Proposal: Biology

I recently found out that commitment scores decay over time.

It would be nice to see how many people are still interested in the biology proposal—it's over a year old! So please un-commit and commit to update the score.

  • 1
    It is getting irritating to see it stuck at the current level; even if I goaded my fellow students to commit, it wouldn't go up because it's (currently) limited by the users with 200+ rep across the network.
    – Nick T
    Commented Sep 12, 2011 at 0:15
  • @nick yeah, but your fellows would more increase the quality of biology.SE as some hobby interested 200+ programmers here, its awkward, probably it needs another pointless year to wait...But SE represantitives seem not able to make a exception here... Commented Sep 12, 2011 at 19:55
  • 4
    It's absolutely absurd that there is a SE site for Bitcoins but not an entire academic field like biology. Just create it already, I'm pretty sure there will be enough interest among the millions of biologists to keep it going.
    – so12311
    Commented Sep 14, 2011 at 15:18
  • 1
    @dori no im not, only with process for scientific big topic like biology/chemistry/psychology. When these are in BETA, they get so highly frequented, that your 200 200+ user cannot guarantee any quality, so you should think about how to attract/invite experts in such fields without the pointless hurdle of earning 200 rep on another site. For topics not related to porgrammers hobbies, it doesnt work anymore, for small special topics related to programming it works excellent. When a proposal like biology needs over 2 years to gather 200 user, than your system does not work in this case Commented Sep 14, 2011 at 22:48
  • 1
    @dori you only need some high rep users already commited to biology and willing to moderate. There are enough tricky questions on sites like skeptics.se which would better fit there. The "tool" you give us is "invite a expert and persuade (somehow) him to waste time on another site he is not interested in to earn 200 rep... If we had at least a few big sites not directly linked to programmers hobbies, it would be much easier to start alot interesting scientific proposals, as more experts in near fields would frequent SE. Philosophy/Astronomy are examples process doesnt work well anymore Commented Sep 14, 2011 at 22:55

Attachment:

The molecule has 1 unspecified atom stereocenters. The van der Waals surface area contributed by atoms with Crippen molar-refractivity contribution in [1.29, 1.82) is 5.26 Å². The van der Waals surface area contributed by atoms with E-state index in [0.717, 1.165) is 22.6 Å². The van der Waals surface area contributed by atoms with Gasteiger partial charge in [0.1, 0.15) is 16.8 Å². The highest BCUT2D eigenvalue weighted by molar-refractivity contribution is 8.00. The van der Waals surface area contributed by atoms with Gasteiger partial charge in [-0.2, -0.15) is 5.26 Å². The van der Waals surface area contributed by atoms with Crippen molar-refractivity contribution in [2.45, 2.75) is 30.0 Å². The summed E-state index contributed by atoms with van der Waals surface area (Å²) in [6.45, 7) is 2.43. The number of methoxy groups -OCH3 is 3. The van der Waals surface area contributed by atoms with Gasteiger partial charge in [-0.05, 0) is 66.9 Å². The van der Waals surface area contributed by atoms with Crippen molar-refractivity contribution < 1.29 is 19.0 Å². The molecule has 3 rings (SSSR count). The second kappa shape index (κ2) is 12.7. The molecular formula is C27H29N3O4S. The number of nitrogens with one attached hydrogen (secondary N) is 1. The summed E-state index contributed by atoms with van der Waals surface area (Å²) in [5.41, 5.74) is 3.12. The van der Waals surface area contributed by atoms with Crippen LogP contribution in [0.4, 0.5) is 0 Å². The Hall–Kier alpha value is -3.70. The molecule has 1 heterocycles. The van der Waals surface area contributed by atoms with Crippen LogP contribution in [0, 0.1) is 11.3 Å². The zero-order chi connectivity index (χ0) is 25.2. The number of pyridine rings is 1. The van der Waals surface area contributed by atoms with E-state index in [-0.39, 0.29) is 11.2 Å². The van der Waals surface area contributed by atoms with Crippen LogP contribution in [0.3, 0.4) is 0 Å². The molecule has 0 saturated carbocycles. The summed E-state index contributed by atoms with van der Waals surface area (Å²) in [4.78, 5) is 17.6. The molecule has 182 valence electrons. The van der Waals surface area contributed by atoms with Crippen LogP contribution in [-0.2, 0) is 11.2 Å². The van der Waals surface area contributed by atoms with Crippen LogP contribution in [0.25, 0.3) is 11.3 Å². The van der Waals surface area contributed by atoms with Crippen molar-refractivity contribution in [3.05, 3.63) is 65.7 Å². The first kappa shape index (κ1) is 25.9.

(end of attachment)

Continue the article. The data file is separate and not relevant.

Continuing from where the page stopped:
• 2
    I agree with @zephyr - it's absolutely absurd that we've got something for BitCoin, but non-physics science is essentially ignored. And the solution - try to get an expert to join the site, then not only build up 200+ rep on one site but need to do it extensively to boost the commitment score as well is, well, a non-starter. I've thought about doing that for my own proposals, and then decided "why would I bother". "Hey Professor X, can you spend hours and hours of your time for a pay-off maybe a year or two from now?"
    – Fomite
    Commented Sep 26, 2011 at 3:32
  • @dori fine, you see my questions are nerving but not totally pointless ;) Anyway sry if i cause you some troubles. SE is great, i just try to improve some downsides i see with non-technical sci-fi topics. Commented Oct 10, 2011 at 0:44

1 Answer 1


Actually, that doesn't help much for the Biology proposal.

If you go to the proposal page, there's a blue box on the right hand side that ends with a "▾ more info" link. If you click that, the box expands, and you see something like this:

Bio commitment details

I circled the commitment score, but the commitment percentage itself is the lowest of those three numbers.

Looking at the numbers, the proposal's limiting factor is the number of committers with 200+ rep elsewhere—that is, everyone who's currently committed could re-commit, and the commitment percentage wouldn't change at all.

For the proposal to progress, what's really needed is:

  • More committers in general (another 85 still needed)
  • These people to work on getting 200+ rep elsewhere on SE (another 52 still needed)
  • thx i just saw on the theoretical physics proposal that the commitment progress raised instantly about 20% when many did un-commit and commit. The number of committers stayed afaik pretty the same. Commented Sep 8, 2011 at 9:49
  • Actually, the number of committers in theoretical physics increased too, including the addition of at least five committers with site-wide activity exceeding 6,000. (As I recall, the percentage of progress for committers with rep>200 had stalled for some time in the mid-eighties, but has now of course jumped to over 100.) Commented Sep 8, 2011 at 13:26

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